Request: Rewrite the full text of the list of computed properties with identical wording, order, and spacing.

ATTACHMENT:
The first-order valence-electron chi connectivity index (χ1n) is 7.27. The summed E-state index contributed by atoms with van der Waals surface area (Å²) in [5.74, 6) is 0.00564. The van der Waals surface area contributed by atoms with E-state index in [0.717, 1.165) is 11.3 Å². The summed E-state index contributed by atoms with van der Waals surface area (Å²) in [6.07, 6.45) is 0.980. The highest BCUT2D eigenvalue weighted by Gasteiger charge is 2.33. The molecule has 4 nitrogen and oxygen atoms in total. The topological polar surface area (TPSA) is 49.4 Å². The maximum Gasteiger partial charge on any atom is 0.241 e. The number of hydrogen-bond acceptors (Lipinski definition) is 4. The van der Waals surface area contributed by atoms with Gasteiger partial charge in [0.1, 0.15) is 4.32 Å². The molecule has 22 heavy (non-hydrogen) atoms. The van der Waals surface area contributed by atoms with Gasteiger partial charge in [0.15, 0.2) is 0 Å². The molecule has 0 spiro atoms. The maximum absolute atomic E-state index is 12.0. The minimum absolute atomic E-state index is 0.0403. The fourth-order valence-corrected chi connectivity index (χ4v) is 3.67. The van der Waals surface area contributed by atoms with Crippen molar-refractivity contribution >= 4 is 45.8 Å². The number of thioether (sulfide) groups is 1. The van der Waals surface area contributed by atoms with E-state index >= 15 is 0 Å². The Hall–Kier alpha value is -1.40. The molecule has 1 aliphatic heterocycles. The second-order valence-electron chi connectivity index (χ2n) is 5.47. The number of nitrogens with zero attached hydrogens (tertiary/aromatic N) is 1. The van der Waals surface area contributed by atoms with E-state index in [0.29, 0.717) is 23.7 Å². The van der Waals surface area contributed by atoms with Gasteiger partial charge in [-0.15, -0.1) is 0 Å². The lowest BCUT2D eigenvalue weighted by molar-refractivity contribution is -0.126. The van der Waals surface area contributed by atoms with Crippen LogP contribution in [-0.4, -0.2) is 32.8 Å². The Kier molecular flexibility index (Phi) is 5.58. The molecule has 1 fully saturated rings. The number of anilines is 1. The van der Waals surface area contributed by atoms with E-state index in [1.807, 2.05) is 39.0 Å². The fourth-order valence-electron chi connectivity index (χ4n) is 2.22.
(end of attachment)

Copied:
The first-order valence-electron chi connectivity index (χ1n) is 7.27. The summed E-state index contributed by atoms with van der Waals surface area (Å²) in [5.74, 6) is 0.00564. The van der Waals surface area contributed by atoms with E-state index in [0.717, 1.165) is 11.3 Å². The summed E-state index contributed by atoms with van der Waals surface area (Å²) in [6.07, 6.45) is 0.980. The highest BCUT2D eigenvalue weighted by Gasteiger charge is 2.33. The molecule has 4 nitrogen and oxygen atoms in total. The topological polar surface area (TPSA) is 49.4 Å². The maximum Gasteiger partial charge on any atom is 0.241 e. The number of hydrogen-bond acceptors (Lipinski definition) is 4. The van der Waals surface area contributed by atoms with Gasteiger partial charge in [0.1, 0.15) is 4.32 Å². The molecule has 22 heavy (non-hydrogen) atoms. The van der Waals surface area contributed by atoms with Gasteiger partial charge in [0.15, 0.2) is 0 Å². The molecule has 0 spiro atoms. The maximum absolute atomic E-state index is 12.0. The minimum absolute atomic E-state index is 0.0403. The fourth-order valence-corrected chi connectivity index (χ4v) is 3.67. The van der Waals surface area contributed by atoms with Crippen molar-refractivity contribution >= 4 is 45.8 Å². The number of thioether (sulfide) groups is 1. The van der Waals surface area contributed by atoms with E-state index >= 15 is 0 Å². The Hall–Kier alpha value is -1.40. The molecule has 1 aliphatic heterocycles. The second-order valence-electron chi connectivity index (χ2n) is 5.47. The number of nitrogens with zero attached hydrogens (tertiary/aromatic N) is 1. The van der Waals surface area contributed by atoms with E-state index in [0.29, 0.717) is 23.7 Å². The van der Waals surface area contributed by atoms with Gasteiger partial charge in [-0.15, -0.1) is 0 Å². The lowest BCUT2D eigenvalue weighted by molar-refractivity contribution is -0.126. The van der Waals surface area contributed by atoms with Crippen LogP contribution in [-0.4, -0.2) is 32.8 Å². The Kier molecular flexibility index (Phi) is 5.58. The molecule has 1 fully saturated rings. The number of anilines is 1. The van der Waals surface area contributed by atoms with E-state index in [1.807, 2.05) is 39.0 Å². The fourth-order valence-electron chi connectivity index (χ4n) is 2.22.